When we write, we often take an idea and play it out with our many writing tools and creative influences. The difficult part can be maintaining that inspiration throughout. With poetry, we can focus on that one feeling and make it dominate the page. This, however, requires that feeling to enter our mind, fill our heart (or whatever) to the point of overflowing, and then spill across the page, unfiltered, unpasteurized, no added sugars or preservatives.

Emotions are powerful and at times terrifying and dangerous. We shy away from them more than we care to admit. However, if we, as writers, can muster up the courage to confront them and capture them in the safe housing of a sheet of paper, we will feel that poetry moment.

And when it comes to gaining courage, of course, I recommend gin.

Friday, March 20, 2020

Show, Don't Tell (But Sometimes Tell)

One of the first exercises we are taught as writers is the art of description. We write about some simple noun like, for example, an orange blob, and describe it with all five senses as well as emotive responses This exercise is tedious but it gets us used to thinking in terms of description, so if a future orange blob makes some annoying sound, we are ready to write it down. More to the point, this leads us to our next step as writers - the infamous "Show, don't tell."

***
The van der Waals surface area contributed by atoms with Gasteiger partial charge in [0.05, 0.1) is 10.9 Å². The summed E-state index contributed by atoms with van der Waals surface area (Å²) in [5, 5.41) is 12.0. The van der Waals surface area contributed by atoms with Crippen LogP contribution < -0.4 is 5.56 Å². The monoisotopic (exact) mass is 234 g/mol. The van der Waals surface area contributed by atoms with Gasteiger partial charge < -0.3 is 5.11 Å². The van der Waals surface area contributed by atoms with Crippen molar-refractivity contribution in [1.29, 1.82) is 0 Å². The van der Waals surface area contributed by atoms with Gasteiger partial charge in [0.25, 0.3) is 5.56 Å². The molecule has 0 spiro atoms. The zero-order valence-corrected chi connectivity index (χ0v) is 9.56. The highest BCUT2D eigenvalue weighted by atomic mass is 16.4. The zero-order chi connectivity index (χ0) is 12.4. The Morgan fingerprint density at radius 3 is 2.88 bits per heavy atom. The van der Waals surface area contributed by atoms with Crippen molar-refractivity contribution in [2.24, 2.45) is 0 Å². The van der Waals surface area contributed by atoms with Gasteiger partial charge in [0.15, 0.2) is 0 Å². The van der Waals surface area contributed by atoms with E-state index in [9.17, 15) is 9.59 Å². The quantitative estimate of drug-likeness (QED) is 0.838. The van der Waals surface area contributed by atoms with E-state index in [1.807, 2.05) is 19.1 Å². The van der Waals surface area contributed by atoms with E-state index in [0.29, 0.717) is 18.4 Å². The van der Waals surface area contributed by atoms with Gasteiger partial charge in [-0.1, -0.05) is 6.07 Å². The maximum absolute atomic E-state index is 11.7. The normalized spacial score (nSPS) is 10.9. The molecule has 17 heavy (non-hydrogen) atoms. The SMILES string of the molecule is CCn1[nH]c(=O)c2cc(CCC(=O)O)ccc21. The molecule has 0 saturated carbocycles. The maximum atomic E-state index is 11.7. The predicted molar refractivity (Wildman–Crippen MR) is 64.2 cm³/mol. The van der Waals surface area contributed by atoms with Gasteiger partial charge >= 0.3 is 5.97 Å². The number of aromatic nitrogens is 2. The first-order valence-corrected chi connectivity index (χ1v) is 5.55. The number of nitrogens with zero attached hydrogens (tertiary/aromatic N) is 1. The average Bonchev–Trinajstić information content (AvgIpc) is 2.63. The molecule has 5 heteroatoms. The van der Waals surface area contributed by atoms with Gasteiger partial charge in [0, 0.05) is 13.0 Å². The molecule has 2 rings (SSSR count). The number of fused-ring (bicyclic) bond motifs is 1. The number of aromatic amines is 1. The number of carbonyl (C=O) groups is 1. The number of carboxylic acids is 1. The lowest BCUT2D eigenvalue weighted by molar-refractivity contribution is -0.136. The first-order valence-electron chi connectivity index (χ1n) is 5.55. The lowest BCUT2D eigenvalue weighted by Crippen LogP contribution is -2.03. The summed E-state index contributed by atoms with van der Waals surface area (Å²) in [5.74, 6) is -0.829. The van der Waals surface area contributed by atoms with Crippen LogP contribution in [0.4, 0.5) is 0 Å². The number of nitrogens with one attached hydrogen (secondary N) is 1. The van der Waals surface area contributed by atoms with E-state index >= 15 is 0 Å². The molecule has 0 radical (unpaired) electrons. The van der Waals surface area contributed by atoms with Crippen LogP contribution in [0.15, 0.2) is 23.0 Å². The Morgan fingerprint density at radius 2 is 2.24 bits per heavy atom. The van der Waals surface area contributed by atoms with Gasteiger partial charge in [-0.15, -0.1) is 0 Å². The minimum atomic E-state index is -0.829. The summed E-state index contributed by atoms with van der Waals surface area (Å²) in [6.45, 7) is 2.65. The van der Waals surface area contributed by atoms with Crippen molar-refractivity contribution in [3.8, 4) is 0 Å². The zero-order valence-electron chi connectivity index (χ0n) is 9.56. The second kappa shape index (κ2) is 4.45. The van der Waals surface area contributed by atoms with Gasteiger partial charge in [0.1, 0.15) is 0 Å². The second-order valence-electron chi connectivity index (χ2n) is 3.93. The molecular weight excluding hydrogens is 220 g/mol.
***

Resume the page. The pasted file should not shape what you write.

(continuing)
Describing the simple can be very difficult
In short, this is the art of describing the interplay of object and setting, not just the subject itself. If I were to tell you about the orange blob, I can still be fancy about it. For example: "the orange blob sat on the table, the jiggly, amorphous form looking no more interesting than a Jello mould dessert at a picnic that nobody touched. It sat quietly, unassumingly, not making one sound or radiating any aroma to attract attention. The orange blob liked it that way." Not too bad, but it is strictly the tell side. The most interesting part comes from relating it to the Jello mould example, but technically that isn't part of the story. However, that part is interesting because it shows us something.

It's often asked, if a tree falls and nobody's there to hear it, does it make a sound? Meditation aside, the same is true for anything we describe - if nobody is there to see the orange blob, why are we writing about it? Indeed, once we have someone experience the blob - even if it's the blob itself - then we allow for interaction, and we can create the imagery through the blob's participation in the world.